Carl Aberg, Kristoffer; Doell, Kimberly C.; Schwartz, Sophie

    2016-01-01

    Learning how to gain rewards (approach learning) and avoid punishments (avoidance learning) is fundamental for everyday life. While individual differences in approach and avoidance learning styles have been related to genetics and aging, the contribution of personality factors, such as traits, remains undetermined. Moreover, little is known about the computational mechanisms mediating differences in learning styles. Here, we used a probabilistic selection task with positive and negative feedbacks, in combination with computational modelling, to show that individuals displaying better approach (vs. avoidance) learning scored higher on measures of approach (vs. avoidance) trait motivation, but, paradoxically, also displayed reduced learning speed following positive (vs. negative) outcomes. These data suggest that learning different types of information depend on associated reward values and internal motivational drives, possibly determined by personality traits. PMID:27851807

  20. Literacy and Learning: Integrated Skills Reinforcement.

    ERIC Educational Resources Information Center

    Anderson, JoAnn Romero; And Others

    1991-01-01

    Describes the integrated skills reinforcement (ISR) approach to Language across the Curriculum used at La Guardia Community College (LCC) to teach basic skills within the context of the subject-content of various disciplines. Explains LCC's student-centered approach to faculty development, and the use of ISR as a basis for curricular,…

  1. Effect of green tea on reward learning in healthy individuals: a randomized, double-blind, placebo-controlled pilot study

    PubMed Central

    2013-01-01

    Background Both clinical and preclinical studies revealed that regular intake of green tea reduced the prevalence of depressive symptoms, as well as produced antidepressant-like effects in rodents. Evidence proposed that disturbed reward learning has been associated with the development of anhedonia, a core symptom of depression. However, the relationship between green tea and reward learning is poorly investigated. Our goal was to test whether chronic treatment with green tea in healthy subjects affects the process of reward learning and subsequently regulates the depressive symptoms. Methods Seventy-four healthy subjects participated in a double-blind, randomized placebo-controlled study with oral administration of green tea or placebo for 5weeks. We used the monetary incentive delay task to evaluate the reward learning by measurement of the response to reward trial or no-reward trial. We compared the reaction time of reward responsiveness between green tea and placebo treatment. Furthermore, we selected Montgomery-Asberg depression rating scale (MADRS) and 17-item Hamilton Rating Scale for Depression (HRSD-17) to estimate the depressive symptoms in these two groups. Results The results showed chronic treatment of green tea increased reward learning compared with placebo by decreasing the reaction time in monetary incentive delay task. Moreover, participants treated with green tea showed reduced scores measured in MADRS and HRSD-17 compared with participants treated with placebo. Conclusions Our findings reveal that chronic green tea increased the reward learning and prevented the depressive symptoms. These results also raised the possibility that supplementary administration of green tea might reverse the development of depression through normalization of the reward function. PMID:23777561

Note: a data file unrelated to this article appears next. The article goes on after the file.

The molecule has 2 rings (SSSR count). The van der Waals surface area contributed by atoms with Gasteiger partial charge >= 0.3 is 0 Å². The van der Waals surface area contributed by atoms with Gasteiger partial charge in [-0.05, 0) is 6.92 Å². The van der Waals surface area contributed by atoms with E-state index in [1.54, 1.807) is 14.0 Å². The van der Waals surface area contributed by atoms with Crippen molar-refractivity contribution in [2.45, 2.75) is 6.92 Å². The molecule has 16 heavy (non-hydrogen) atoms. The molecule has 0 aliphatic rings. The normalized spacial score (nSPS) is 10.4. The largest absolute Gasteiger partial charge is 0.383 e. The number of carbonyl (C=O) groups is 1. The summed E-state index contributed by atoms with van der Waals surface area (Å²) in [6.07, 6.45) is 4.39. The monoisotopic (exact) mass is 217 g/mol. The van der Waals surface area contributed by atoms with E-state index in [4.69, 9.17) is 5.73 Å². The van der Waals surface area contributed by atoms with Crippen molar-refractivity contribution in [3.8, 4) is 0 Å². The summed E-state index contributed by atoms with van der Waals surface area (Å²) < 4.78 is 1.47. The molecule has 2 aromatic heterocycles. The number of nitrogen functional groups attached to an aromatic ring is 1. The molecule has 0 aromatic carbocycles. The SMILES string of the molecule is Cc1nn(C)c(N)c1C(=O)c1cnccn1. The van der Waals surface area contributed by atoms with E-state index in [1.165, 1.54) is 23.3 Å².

2. A cholinergic feedback circuit to regulate striatal population uncertainty and optimize reinforcement learning

    PubMed Central

    Franklin, Nicholas T; Frank, Michael J

    2015-01-01

    Convergent evidence suggests that the basal ganglia support reinforcement learning by adjusting action values according to reward prediction errors. However, adaptive behavior in stochastic environments requires the consideration of uncertainty to dynamically adjust the learning rate. We consider how cholinergic tonically active interneurons (TANs) may endow the striatum with such a mechanism in computational models spanning three Marr's levels of analysis. In the neural model, TANs modulate the excitability of spiny neurons, their population response to reinforcement, and hence the effective learning rate. Long TAN pauses facilitated robustness to spurious outcomes by increasing divergence in synaptic weights between neurons coding for alternative action values, whereas short TAN pauses facilitated stochastic behavior but increased responsiveness to change-points in outcome contingencies. A feedback control system allowed TAN pauses to be dynamically modulated by uncertainty across the spiny neuron population, allowing the system to self-tune and optimize performance across stochastic environments. DOI: http://dx.doi.org/10.7554/eLife.12029.001 PMID:26705698